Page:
Plot summary (from the studio): Sam (Nicholas D’Agosto) has a premonition in which he and most of his friends — as well as numerous others — die in a horrific bridge collapse. When his vision ends, events begin to mirror what he had seen, and he frantically ushers as many of his colleagues — including his friend, Peter (Miles Fisher), and his girlfriend, Molly (Emma Bell) — away from the disaster before Death can claim them.
But these unsuspecting souls were never supposed to survive, and in a terrifying race against time, the ill-fated group tries to discover a way to escape Death’s sinister agenda.
Warning: Spoilers below!
- I thought it was cool that this film actually turned out to be a prequel to the original. I have to admit that I didn’t pick up on ANY clues (such as characters using old cell phones and listening to music from the time period) that would lead me to believe the events were unfolding more than a decade ago. I only realized what was going on when Sam glances at his plane ticket and it says “May 13, 2000″ on it.
- This is the kind of movie that you watch just to laugh at. I mean, come on… I wasn’t expecting anything out of this except silly entertainment, and that’s what it delivered. It was short and too the point, and the deaths kept coming at a fairly decent pace. Fine by me!
- In the premonition scene on the bridge, the only death I was truly shocked by was when Nathan got wiped out by that flying hook/crane. That was awesome!
- The setup for each death was pretty good. My friends and I had fun looking at all the dangerous objects in each room and trying to guess which implement would end up being the poor victim’s undoing.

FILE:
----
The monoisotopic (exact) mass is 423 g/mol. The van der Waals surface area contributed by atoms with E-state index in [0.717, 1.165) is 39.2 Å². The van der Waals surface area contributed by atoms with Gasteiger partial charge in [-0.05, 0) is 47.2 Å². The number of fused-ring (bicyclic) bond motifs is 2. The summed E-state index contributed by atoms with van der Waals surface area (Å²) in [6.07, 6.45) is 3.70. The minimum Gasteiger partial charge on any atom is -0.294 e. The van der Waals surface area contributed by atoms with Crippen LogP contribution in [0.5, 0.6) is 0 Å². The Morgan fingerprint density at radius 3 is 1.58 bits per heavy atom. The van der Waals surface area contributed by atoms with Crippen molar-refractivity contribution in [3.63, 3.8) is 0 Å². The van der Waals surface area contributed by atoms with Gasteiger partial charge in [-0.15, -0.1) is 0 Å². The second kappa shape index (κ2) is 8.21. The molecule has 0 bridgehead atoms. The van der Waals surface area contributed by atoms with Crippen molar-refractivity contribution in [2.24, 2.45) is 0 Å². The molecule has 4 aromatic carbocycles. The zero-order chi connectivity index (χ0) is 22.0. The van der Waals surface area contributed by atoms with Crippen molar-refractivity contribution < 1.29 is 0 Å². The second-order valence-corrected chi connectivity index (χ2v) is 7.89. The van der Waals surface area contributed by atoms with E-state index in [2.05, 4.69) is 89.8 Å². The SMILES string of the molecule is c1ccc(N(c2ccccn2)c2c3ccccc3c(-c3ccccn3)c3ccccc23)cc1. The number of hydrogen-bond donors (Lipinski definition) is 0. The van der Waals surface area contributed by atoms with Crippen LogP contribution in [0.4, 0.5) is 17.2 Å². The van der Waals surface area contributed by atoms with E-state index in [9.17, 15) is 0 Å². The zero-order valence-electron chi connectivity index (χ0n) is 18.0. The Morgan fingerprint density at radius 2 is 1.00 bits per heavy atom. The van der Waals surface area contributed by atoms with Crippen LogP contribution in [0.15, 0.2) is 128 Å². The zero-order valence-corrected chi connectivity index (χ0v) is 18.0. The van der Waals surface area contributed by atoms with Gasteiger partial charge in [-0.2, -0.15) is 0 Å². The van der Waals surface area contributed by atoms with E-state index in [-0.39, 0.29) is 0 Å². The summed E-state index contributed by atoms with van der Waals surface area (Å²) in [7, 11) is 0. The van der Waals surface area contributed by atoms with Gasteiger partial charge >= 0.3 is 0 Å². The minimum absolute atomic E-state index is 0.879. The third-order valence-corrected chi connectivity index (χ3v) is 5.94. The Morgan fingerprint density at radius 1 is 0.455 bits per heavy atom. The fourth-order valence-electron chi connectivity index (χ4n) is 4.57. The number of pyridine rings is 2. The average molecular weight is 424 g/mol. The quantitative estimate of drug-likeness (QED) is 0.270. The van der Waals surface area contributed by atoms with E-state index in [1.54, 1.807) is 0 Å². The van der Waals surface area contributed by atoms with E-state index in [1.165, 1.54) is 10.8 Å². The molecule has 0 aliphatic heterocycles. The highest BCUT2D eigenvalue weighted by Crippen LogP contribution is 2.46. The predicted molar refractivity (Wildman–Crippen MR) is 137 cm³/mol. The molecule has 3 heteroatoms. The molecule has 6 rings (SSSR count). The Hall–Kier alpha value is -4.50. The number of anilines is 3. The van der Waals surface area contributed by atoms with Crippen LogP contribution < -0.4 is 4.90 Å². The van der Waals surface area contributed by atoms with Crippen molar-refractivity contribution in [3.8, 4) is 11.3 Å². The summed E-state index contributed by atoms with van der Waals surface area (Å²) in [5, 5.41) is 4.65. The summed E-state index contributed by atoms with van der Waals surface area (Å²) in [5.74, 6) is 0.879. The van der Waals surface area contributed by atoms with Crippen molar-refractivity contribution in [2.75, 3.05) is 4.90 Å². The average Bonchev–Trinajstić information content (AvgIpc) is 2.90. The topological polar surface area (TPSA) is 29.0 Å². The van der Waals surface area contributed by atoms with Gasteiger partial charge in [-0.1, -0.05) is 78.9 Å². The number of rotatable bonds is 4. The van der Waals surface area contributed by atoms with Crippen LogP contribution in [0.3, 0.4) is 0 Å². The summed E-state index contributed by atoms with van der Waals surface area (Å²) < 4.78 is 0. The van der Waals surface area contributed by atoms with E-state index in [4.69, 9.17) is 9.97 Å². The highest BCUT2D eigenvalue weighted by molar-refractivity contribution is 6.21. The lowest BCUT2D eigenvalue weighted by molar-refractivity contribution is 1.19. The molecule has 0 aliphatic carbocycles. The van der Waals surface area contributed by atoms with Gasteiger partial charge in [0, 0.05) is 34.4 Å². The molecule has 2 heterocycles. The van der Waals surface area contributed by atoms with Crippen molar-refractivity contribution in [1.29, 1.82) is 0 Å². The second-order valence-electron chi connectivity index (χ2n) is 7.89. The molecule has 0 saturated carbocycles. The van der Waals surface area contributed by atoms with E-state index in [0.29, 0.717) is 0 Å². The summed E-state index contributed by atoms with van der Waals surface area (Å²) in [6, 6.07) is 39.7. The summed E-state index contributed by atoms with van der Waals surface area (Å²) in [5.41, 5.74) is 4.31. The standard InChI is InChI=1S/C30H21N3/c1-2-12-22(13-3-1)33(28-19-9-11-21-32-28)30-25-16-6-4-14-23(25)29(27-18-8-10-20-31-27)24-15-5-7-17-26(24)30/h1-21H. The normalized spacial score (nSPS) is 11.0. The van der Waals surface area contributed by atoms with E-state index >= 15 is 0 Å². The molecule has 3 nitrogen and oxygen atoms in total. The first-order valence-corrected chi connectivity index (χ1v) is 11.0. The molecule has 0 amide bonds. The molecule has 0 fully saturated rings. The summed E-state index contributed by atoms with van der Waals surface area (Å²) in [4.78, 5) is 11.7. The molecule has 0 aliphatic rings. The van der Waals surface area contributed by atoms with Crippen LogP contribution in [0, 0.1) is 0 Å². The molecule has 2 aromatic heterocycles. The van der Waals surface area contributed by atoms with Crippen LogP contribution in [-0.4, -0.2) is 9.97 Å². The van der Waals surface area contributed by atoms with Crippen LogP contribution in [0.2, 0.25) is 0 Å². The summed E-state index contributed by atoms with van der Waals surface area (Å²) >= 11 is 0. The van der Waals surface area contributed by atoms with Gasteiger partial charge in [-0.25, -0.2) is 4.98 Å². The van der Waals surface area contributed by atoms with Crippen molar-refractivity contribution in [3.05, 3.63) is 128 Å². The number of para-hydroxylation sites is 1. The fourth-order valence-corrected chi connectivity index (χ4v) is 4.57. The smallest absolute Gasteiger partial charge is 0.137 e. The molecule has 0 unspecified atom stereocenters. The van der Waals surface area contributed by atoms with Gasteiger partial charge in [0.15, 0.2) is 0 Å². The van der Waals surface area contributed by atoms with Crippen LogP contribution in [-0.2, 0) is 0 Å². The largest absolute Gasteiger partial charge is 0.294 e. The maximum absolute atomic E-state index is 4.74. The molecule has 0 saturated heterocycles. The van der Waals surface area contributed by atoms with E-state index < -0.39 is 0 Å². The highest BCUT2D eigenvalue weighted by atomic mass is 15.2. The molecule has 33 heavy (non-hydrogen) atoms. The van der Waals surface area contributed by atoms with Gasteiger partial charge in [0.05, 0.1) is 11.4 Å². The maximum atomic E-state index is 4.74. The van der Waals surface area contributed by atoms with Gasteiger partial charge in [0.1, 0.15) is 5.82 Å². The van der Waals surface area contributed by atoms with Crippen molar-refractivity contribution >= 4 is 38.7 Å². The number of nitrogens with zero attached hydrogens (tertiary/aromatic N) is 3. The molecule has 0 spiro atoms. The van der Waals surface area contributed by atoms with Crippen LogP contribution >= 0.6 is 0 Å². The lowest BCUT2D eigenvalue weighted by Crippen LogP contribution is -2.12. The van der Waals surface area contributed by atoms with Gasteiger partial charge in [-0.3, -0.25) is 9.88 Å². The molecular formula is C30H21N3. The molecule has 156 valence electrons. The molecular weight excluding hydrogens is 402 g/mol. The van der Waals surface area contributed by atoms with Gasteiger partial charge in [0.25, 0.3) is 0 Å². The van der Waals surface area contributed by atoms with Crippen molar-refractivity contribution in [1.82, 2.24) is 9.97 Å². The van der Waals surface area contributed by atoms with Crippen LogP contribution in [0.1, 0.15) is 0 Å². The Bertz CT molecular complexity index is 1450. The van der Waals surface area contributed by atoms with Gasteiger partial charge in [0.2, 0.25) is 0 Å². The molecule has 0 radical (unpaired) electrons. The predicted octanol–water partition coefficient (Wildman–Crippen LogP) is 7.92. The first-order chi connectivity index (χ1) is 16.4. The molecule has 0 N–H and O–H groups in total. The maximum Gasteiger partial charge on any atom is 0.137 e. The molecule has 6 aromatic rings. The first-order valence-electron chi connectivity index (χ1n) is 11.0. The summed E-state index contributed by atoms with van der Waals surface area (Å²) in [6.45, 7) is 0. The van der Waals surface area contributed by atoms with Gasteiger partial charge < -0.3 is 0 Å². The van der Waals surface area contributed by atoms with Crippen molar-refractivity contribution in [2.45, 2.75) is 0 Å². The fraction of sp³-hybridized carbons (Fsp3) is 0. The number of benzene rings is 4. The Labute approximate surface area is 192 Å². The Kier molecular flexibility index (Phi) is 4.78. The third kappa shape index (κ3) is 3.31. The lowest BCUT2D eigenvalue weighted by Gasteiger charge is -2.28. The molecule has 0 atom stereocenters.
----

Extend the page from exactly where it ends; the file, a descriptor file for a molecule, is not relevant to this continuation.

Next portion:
- While the death setups might have been good, the actual events were utterly ridiculous. The gymnast falling like 5 feet and breaking her back like that??? Whatever. The guy getting his head smashed by a Buddha statue that was light enough to be moved off a shelf with little provocation but heavy enough to make a human skull explode??? Mmmkay. Those scenes made us laugh hysterically and took us way out of the movie as we talked about how impossible those things were.
- The “showdown” in the kitchen was long and boring. I didn’t want to see the characters chasing and killing each other. These deaths were supposed to be the hand of Fate, not of crazed lunatics.
- The ending with Nathan getting killed in the bar by falling airplane debris was just way, WAY over the top — even for a movie like this. It would have been much better to leave that character with the knowledge that he only had a few days left to live anyway due to the health problems of the guy he killed.
Obviously, Final Destination 5 is not the kind of movie meant to be watched with a truly critical eye. You can’t hold it up to logic or dissect it too closely, otherwise the whole thing falls apart. It’s just meant to be mindless entertainment, and on that front, the movie does what it’s supposed to. I give it 3 stars out of 5.